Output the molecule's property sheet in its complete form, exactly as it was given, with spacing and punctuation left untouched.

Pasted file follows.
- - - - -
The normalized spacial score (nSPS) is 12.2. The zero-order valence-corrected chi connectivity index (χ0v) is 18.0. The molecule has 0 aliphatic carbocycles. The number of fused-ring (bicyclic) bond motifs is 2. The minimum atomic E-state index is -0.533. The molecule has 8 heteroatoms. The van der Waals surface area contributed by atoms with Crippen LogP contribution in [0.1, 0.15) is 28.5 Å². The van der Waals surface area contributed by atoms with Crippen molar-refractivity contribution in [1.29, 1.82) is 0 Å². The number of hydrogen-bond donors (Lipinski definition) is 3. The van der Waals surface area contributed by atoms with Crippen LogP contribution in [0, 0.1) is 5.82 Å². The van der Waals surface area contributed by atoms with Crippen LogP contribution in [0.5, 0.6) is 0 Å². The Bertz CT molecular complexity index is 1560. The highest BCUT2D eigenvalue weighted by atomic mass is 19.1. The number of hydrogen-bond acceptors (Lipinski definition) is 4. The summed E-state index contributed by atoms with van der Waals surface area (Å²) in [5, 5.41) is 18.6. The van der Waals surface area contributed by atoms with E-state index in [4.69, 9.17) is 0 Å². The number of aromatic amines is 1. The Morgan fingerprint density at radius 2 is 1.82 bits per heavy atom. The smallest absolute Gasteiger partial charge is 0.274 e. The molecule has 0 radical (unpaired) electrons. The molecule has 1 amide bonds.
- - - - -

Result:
The normalized spacial score (nSPS) is 12.2. The zero-order valence-corrected chi connectivity index (χ0v) is 18.0. The molecule has 0 aliphatic carbocycles. The number of fused-ring (bicyclic) bond motifs is 2. The minimum atomic E-state index is -0.533. The molecule has 8 heteroatoms. The van der Waals surface area contributed by atoms with Crippen LogP contribution in [0.1, 0.15) is 28.5 Å². The van der Waals surface area contributed by atoms with Crippen molar-refractivity contribution in [1.29, 1.82) is 0 Å². The number of hydrogen-bond donors (Lipinski definition) is 3. The van der Waals surface area contributed by atoms with Crippen LogP contribution in [0, 0.1) is 5.82 Å². The van der Waals surface area contributed by atoms with Crippen LogP contribution in [0.5, 0.6) is 0 Å². The Bertz CT molecular complexity index is 1560. The highest BCUT2D eigenvalue weighted by atomic mass is 19.1. The number of hydrogen-bond acceptors (Lipinski definition) is 4. The summed E-state index contributed by atoms with van der Waals surface area (Å²) in [5, 5.41) is 18.6. The van der Waals surface area contributed by atoms with E-state index in [4.69, 9.17) is 0 Å². The number of aromatic amines is 1. The Morgan fingerprint density at radius 2 is 1.82 bits per heavy atom. The smallest absolute Gasteiger partial charge is 0.274 e. The molecule has 0 radical (unpaired) electrons. The molecule has 1 amide bonds.